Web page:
Do I Have a Simple Bankruptcy Case?

Find out if your Chapter 7 or Chapter 13 bankruptcy case is straightforward or complicated.

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You might think your bankruptcy case is a simple because you have ordinary financial problems. But even common debt issues can complicate a bankruptcy case. Knowing if your bankruptcy will be simple or not is important. It can help shape your expectations of what is to come, and determine whether you need to hire a lawyer to represent you.

So how do you know if your Chapter 7 bankruptcy is really a simple case? Read on to find out.

What Is a Simple Bankruptcy Case?

Only a small number of bankruptcies are actually simple cases. In most instances, there are legal issues which complicate your situation and make forming your bankruptcy strategy more difficult. This can result in higher attorney's fees, more paperwork, or more decisions to make before you file.

Your case may be a simple bankruptcy if:

Things That Complicate Your Bankruptcy Case

Many common problems can complicate your bankruptcy case. While bankruptcy attorneys deal with these issues all the time, they are always different depending on your particular circumstances and require additional work. Some examples of things that could complicate your bankruptcy are listed below.

Your income exceeds the median income for your state. Because of this, you must take the means test to qualify for Chapter 7, and if you fail, you may have to file for Chapter 13 instead of Chapter 7. Chapter 13 bankruptcies are never simple bankruptcy cases.

You are behind on your mortgage payments. If you need to use a bankruptcy to stop a foreclosure, bring your mortgage current, or reduce or eliminate junior mortgages, your bankruptcy case is not simple. (Learn about your mortgage in Chapter 13.)

You are behind on your car payments. Using bankruptcy to bring car loans current, recover a repossessed vehicle, or reduce your car loan balance or interest rate will complicate matters.

You owe back taxes. You can discharge some tax debt in bankruptcy and bankruptcy can otherwise be helpful for dealing with tax problems. But having tax debt does complicate your case and requires a detailed analysis before you file.

Your student loans are delinquent. In many cases you won't be able to get rid of student loans in bankruptcy. But if you do have a shot at discharging your student loans, you will need to file a lawsuit in the bankruptcy case, called an adversary proceeding, to make that happen.

You are divorced and have obligations under a divorce court order or property settlement agreement. These debts are not discharged in a Chapter 7 but may be discharged in Chapter 13 (which is never simple).

You owe back child support. Child support creditors have special rights in bankruptcy that may allow them to continue to collect against your exempt assets and continue to deduct payments from your wages.

You have a business that you want to keep operating. In many cases, your business will not continue to operate after you file for Chapter 7. A careful analysis of what business assets you can claim as exempt and how this will impact your ability to do business after you file for bankruptcy will be necessary.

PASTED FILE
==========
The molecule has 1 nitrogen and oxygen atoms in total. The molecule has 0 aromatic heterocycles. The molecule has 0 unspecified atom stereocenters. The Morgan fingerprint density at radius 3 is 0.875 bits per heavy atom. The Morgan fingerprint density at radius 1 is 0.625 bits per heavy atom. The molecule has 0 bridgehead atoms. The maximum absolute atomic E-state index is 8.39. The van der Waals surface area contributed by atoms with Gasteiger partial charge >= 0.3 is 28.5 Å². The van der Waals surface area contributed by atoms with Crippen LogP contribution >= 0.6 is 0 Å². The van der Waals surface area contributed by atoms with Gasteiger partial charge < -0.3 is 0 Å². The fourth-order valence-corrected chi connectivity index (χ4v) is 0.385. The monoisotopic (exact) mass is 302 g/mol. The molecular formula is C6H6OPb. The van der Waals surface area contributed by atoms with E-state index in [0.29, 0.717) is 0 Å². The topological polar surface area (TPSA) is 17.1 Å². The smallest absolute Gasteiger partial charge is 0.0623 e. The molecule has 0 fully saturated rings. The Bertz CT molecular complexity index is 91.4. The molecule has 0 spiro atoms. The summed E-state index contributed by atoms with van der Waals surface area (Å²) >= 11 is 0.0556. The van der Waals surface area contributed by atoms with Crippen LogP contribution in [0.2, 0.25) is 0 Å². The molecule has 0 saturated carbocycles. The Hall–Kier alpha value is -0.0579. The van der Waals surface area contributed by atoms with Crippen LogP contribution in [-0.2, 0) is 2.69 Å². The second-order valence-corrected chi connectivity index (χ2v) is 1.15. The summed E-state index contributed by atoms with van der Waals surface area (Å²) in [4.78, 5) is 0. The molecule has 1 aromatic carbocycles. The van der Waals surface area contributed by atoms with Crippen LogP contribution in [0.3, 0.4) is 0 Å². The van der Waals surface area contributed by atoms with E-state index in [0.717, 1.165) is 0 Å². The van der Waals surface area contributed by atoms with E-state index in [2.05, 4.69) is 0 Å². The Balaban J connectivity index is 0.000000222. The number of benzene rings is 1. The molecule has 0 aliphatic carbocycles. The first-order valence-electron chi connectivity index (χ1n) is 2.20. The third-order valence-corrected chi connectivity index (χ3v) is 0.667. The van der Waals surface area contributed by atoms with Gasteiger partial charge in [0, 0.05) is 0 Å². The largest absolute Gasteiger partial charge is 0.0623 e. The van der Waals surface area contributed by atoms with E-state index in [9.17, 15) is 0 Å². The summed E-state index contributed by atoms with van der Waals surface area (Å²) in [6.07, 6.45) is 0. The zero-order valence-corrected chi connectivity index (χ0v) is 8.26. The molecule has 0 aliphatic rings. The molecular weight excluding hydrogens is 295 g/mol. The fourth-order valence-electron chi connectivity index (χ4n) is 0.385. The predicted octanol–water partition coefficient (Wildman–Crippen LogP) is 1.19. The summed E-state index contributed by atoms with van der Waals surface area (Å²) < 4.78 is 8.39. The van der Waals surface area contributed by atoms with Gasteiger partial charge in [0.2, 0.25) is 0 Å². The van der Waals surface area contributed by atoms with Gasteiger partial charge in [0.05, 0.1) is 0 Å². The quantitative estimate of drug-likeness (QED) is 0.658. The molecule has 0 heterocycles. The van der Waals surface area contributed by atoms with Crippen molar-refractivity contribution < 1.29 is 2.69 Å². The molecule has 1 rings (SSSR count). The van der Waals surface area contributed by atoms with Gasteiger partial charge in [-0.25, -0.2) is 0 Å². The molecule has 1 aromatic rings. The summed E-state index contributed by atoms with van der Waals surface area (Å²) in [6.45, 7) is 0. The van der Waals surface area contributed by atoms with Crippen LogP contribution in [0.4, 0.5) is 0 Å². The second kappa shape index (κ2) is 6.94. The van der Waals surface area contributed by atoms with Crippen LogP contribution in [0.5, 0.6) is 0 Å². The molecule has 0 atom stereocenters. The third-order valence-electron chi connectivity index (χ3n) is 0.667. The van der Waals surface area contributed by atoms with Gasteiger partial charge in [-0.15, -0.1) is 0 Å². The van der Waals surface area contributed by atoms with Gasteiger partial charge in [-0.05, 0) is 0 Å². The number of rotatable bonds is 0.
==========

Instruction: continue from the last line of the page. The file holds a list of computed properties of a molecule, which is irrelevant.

You have judgments against you. If all the state requirements have been met, a judgment can create a lien against your property. You can avoid, or eliminate, some judgment liens in bankruptcy but it does not happen automatically. You will need to file a motion and, possibly, attend a court hearing.

Your wages are being garnished. Wage garnishments should stop as soon as your creditors are notified of your bankruptcy filing. But if you take extra steps, you may be able to recover funds that were garnished before you filed for bankruptcy.

You have moved to a different state within the last two years. This can affect which exemption laws you are allowed to use to protect your property in bankruptcy.

You used credit cards to pay taxes. These debts may not be discharged in your bankruptcy unless the tax debt would have been discharged.

You had a bankruptcy case that was dismissed within the last year. You may need to take extra steps to get or keep the protection of the automatic stay (which prohibits collection actions during the bankruptcy) if you have had a prior case (or more than one) dismissed within the last year.

You have been denied a discharge in a prior case. You can’t discharge the same debts in a later Chapter 7 case but you may be able discharge them in Chapter 13.

You were involved in transactions that the bankruptcy trustee can undo. These might include:

  • giving away assets within two years before filing for bankruptcy, or selling them for less than their actual value
  • buying luxury items with your credit card within the 90 days before your bankruptcy filing
  • taking out a cash advance within 70 days of your filing
  • paying back a particular creditor within 90 days of filing for bankruptcy, or a relative or close friend within a year before you file for bankruptcy.
  • selling off assets that are not exempt and using the money to buy exempt assets or pay off loans on exempt assets.

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